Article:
From hip-hop star Akon training African solar engineers to remote villages abandoning kerosene in favor of solar LED lanterns, there's been a lot of talk about how solar could help Africa leapfrog over fossil fuels while still bringing electricity to those who don't yet have it.

Often, much of the focus is on distributed renewables — meaning solar lanterns and phone chargers and/or small-scale rooftop solar power arrays on individual homes and businesses. Until the industry cracks the holy grail of affordable energy storage, however, there's still much to be said for the economies of scale and the reliability of a supply that can be achieved by centralized, grid-based generation, at least where the infrastructure exists to make that possible.

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Here, too, solar can play its part, and it has many advantages over conventional energy sources like coal or gas. Take Rwanda's first utility-scale solar power plant, built by renewable energy multinational Gigawatt Global, which single-handedly represented a 6 percent increase in the country's energy generating capacity.

Not only is the 8.5-megawatt solar farm a substantial addition to Rwanda's generating assets (it powers about 15,000 Rwandan homes), but the speed at which it was deployed — the entire project went from contract signing to grid interconnection in just 12 months — is a tangible example of just how fast renewables can be put into action transforming lives, creating jobs and doing so with a fraction of the environmental impact of previous fossil fuel-based electrification strategies.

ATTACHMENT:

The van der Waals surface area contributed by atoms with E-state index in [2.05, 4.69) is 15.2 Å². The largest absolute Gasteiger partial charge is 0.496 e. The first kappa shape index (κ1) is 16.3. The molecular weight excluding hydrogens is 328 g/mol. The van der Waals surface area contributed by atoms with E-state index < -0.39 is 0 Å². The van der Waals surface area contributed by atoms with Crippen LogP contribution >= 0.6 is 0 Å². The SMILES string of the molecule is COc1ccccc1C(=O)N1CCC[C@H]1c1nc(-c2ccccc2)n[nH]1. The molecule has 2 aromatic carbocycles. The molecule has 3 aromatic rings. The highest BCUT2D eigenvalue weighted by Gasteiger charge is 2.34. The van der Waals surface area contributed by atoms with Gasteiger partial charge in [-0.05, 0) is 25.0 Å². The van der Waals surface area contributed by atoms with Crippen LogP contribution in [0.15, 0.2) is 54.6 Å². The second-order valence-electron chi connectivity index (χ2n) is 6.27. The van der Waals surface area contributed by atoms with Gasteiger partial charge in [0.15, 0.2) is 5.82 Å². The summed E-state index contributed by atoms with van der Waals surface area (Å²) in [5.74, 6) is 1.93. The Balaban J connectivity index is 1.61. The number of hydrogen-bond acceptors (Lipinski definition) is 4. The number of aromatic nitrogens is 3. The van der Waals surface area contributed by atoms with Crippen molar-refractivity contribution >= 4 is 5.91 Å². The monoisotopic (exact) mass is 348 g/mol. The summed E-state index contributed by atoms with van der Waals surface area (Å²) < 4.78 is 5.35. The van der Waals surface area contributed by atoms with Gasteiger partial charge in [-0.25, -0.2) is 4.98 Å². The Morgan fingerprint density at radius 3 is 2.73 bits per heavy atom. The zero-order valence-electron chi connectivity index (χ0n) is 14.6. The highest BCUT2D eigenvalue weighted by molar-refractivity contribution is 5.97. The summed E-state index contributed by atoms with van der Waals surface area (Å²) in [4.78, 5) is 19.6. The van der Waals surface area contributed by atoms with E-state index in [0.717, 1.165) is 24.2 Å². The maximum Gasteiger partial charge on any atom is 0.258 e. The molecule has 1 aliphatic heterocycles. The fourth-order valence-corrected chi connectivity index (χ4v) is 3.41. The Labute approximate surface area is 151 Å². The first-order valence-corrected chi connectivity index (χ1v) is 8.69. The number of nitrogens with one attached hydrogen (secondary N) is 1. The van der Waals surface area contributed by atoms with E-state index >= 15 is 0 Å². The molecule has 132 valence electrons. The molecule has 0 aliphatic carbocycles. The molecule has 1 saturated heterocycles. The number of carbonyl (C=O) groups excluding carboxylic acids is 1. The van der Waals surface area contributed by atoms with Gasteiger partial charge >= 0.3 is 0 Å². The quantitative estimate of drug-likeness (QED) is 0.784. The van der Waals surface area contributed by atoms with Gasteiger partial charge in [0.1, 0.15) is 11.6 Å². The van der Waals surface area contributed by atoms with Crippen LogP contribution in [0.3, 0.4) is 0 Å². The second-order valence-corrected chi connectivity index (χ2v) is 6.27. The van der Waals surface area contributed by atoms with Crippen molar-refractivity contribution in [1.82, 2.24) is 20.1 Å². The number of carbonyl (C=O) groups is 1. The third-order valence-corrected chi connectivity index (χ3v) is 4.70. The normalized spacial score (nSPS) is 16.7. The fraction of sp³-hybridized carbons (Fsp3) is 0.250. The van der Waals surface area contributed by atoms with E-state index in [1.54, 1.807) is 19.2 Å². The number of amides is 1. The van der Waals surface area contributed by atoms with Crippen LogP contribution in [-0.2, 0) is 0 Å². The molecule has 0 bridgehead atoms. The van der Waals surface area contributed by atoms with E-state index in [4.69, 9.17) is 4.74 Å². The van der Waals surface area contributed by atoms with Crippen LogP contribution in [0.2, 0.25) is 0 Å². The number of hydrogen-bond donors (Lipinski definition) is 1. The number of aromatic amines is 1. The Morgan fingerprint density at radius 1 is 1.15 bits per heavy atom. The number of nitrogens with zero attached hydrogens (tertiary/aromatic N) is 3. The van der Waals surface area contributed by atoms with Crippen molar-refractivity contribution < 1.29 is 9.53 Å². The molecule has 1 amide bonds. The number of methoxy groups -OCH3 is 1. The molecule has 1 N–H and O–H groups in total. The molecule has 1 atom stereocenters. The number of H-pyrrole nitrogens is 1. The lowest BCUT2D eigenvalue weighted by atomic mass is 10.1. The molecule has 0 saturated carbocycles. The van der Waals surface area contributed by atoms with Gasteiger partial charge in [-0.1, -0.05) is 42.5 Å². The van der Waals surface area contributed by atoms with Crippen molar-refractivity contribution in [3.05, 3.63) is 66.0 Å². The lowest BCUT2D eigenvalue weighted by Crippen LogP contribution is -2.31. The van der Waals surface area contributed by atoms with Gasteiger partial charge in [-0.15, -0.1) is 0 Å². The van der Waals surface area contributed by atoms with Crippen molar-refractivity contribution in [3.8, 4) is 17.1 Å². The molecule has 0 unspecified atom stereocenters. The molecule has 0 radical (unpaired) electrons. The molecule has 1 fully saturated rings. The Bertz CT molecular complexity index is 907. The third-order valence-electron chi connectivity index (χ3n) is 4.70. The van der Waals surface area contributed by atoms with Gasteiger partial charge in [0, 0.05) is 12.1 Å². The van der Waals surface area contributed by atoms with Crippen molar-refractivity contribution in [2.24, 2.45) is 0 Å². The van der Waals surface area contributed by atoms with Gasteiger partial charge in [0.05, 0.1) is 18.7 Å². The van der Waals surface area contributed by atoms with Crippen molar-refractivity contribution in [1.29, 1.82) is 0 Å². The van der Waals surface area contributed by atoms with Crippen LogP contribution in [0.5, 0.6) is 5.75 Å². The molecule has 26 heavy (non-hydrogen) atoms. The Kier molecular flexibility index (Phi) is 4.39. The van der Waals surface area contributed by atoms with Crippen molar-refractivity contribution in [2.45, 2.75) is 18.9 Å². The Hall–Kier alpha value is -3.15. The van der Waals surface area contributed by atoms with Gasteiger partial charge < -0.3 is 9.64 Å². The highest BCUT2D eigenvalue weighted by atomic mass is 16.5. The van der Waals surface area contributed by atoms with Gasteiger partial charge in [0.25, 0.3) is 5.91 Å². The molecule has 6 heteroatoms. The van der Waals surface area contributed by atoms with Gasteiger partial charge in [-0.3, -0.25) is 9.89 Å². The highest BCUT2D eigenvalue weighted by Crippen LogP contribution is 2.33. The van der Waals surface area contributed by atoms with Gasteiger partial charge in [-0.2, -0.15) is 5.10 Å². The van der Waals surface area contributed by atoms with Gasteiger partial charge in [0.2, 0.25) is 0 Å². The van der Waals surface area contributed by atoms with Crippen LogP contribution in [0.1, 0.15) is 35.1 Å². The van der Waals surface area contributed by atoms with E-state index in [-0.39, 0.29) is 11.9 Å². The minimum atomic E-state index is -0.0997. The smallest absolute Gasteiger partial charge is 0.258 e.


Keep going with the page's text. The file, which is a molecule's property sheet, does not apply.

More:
With this project successfully completed, the hope is that it will provide both inspiration and concrete lessons for other would-be developers looking to bring clean energy to underserved populations. Indeed, it's already hosting visits from policy makers, development workers and energy companies, not to mention U.S. government delegations and singer/activist Bono.

In an interview with The Guardian, Gigawatt Global's co-founder Chaim Motzen said he firmly believes this will be the first project among many:

"Rwanda has an excellent business environment — no corruption — and that played a role. I also think they were serious about wanting to move quickly. We had good partners on the ground. It's now being used as a model: you can do energy deals quickly and get things done. It's a catalyst for future projects in Rwanda and hopefully not just in Rwanda to inspire others to do what we're doing."

Given that some campaigners claim universal energy access could be achieved 10 times cheaper and twice as fast with renewables compared to fossil fuels, we can expect to see growing interest and investment in projects like this in the coming decades.